Black Rhino Calf is Born!
With less than 1,000 left in the world, eastern black rhino are critically endangered. Endemic to East Africa, their numbers dwindled as poaching for rhino horn surged in the 1970s and ’80s. However, due to the work of a number of organizations, we are starting to see that number increase once more. With the birth of our first-ever eastern black rhino calf, we are proud that the Black Rhino Re-establishment Project, done in close collaboration with Tanzania’s Ministry of Natural Resources and Tourism, is a part of this species’ comeback story.
Since the inception of the Grumeti Fund in 2002, bringing eastern black rhino back to the western Serengeti and establishing a founder population to contribute to the overall genetic pool and bolstering of the greater Serengeti-Mara ecosystem rhino population has been a major goal of the organization.
In 2019, the Grumeti Fund, with the blessing of – and in partnership with – government stakeholders (primarily the Ministry of Natural Resources and Tourism and the Tanzanian Wildlife Management Authority), translocated a breeding nucleus of rhino that were living in an out-of-range population in South Africa. Their ancestors had been removed from East Africa during the poaching crisis of the ’70s with the intention of saving the species and bringing them back to their rightful home when the time was right. With a significant reduction in poaching in our area and a well-established anti-poaching force – that includes but is not limited to a special operations group, an intelligence-gathering unit, a mobile patrol unit, a canine unit and an airwing – our confidence in being able to protect these animals is greater than ever. After an arduous journey that involved crates, trucks, airplanes and more trucks, the animals arrived in Grumeti in September last year. It was mandated that they remain in specially built rhino bomas (enclosures) for a couple of months to acclimate, and in November 2019 they were released: free to make the western Serengeti their home.
Thus, it is with great excitement that we can announce the birth of the first eastern black rhino in the western Serengeti in decades! Lindiwe, one of the females brought from South Africa has given birth to her first baby. The calf is now two months old and thriving.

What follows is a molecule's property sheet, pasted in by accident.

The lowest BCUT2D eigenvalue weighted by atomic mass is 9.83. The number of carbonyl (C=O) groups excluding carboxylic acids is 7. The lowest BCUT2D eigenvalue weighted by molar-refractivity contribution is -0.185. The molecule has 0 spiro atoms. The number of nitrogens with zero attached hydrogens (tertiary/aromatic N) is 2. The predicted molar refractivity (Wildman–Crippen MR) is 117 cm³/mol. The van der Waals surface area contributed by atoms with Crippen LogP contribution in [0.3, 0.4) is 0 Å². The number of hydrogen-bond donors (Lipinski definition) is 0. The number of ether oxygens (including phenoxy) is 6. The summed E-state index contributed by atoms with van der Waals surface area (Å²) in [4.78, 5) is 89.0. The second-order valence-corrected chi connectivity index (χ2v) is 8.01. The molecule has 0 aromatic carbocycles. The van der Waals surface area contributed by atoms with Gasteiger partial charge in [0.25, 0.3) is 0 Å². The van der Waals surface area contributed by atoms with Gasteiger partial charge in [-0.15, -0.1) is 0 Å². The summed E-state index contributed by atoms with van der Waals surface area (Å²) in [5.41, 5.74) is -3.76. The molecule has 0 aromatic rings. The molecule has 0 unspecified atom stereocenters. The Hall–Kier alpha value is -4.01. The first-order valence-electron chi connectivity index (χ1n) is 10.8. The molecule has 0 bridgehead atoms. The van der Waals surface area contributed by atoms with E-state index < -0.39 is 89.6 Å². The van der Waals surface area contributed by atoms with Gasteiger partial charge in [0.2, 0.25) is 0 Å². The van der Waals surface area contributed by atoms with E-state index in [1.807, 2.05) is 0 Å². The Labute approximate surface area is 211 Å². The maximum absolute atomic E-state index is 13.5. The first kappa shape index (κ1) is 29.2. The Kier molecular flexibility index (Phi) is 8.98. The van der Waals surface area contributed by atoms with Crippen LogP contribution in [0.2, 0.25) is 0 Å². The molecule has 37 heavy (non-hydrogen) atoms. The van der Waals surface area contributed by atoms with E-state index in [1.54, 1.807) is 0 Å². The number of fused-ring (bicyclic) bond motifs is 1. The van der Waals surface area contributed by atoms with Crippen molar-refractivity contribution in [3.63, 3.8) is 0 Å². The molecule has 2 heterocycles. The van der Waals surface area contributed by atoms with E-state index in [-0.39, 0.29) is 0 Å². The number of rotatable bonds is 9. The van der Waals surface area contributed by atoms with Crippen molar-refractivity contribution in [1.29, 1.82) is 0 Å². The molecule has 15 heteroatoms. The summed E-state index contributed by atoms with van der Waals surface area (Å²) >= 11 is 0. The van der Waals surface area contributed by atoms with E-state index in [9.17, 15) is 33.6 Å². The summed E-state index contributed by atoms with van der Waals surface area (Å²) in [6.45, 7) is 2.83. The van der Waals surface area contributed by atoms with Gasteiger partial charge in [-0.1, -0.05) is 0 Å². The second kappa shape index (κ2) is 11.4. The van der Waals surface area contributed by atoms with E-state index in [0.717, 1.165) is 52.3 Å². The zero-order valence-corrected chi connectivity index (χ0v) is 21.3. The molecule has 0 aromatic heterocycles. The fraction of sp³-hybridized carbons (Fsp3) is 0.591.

When the aerial team first spotted the newborn, excitement-levels ran high. Then came nerves. Extremely thick vegetation made it easy for her to hide the calf, but also increased the risk of predation. The calf remained elusive for two weeks after the initial sighting and we feared the worst. Fortunately, as the weeks went by, the first-time mother and baby continued to do well. Now, as the wildebeest migration has moved in, the grass is being eaten and trampled and it is much easier for our ground teams to monitor the mother and calf. Our fears of the calf succumbing to predation are still there, however the ubiquitous wildebeest herds have become the focus of hungry carnivores and significantly reduced the predatory pressure and associated risks for the rhino pair.
This calf’s birth represents the culmination of many years of hard work, dedication, healthy partnerships and the technical ability to relocate black rhino over long distances to new habitats. We expect to see at least one more calf born this year and, all going well, the speed at which their numbers are rebounding is very encouraging.
The monitoring and security of Lindiwe and her baby, as well as all of the other rhino, is a full-time job. There is a dedicated rhino monitoring team, a combination of Grumeti Fund and TAWA personnel, that track the animals daily. While it can be stressful when rhino move into new or far-off areas, it is also why we brought them here…to repopulate and add value to the entire ecosystem, not just the Grumeti concessions. Our aerial unit is also out looking for the rhino regularly as is the mobile patrol unit. The rhinos’ locations are logged in EarthRanger, the real time data visualization platform developed by Vulcan Inc., that collects and collates all data on assets, incidents and wildlife reports across the protected area, thus allowing us to track and monitor the rhinos’ movement on a daily basis and in near-real time.
We are still on a mission to introduce a full founder population of eastern black rhino. Unfortunately, COVID-19 derailed plans for the movement of the next cohort of rhino to Grumeti in late 2020, but plans are still moving forward, and we are hopeful that the next phase and translocation will take place in 2021.
To all who have been a part of this ambitious and visionary project, thank you. Your support, which has come through in so many ways, is greatly appreciated. We will forge ahead and ensure that despite these dark times, this story of the resurrection of a species continues to have a happy ending.
To those who are interesting in contributing to the continuation of the conservation of eastern black rhino in the western Serengeti, you can donate here.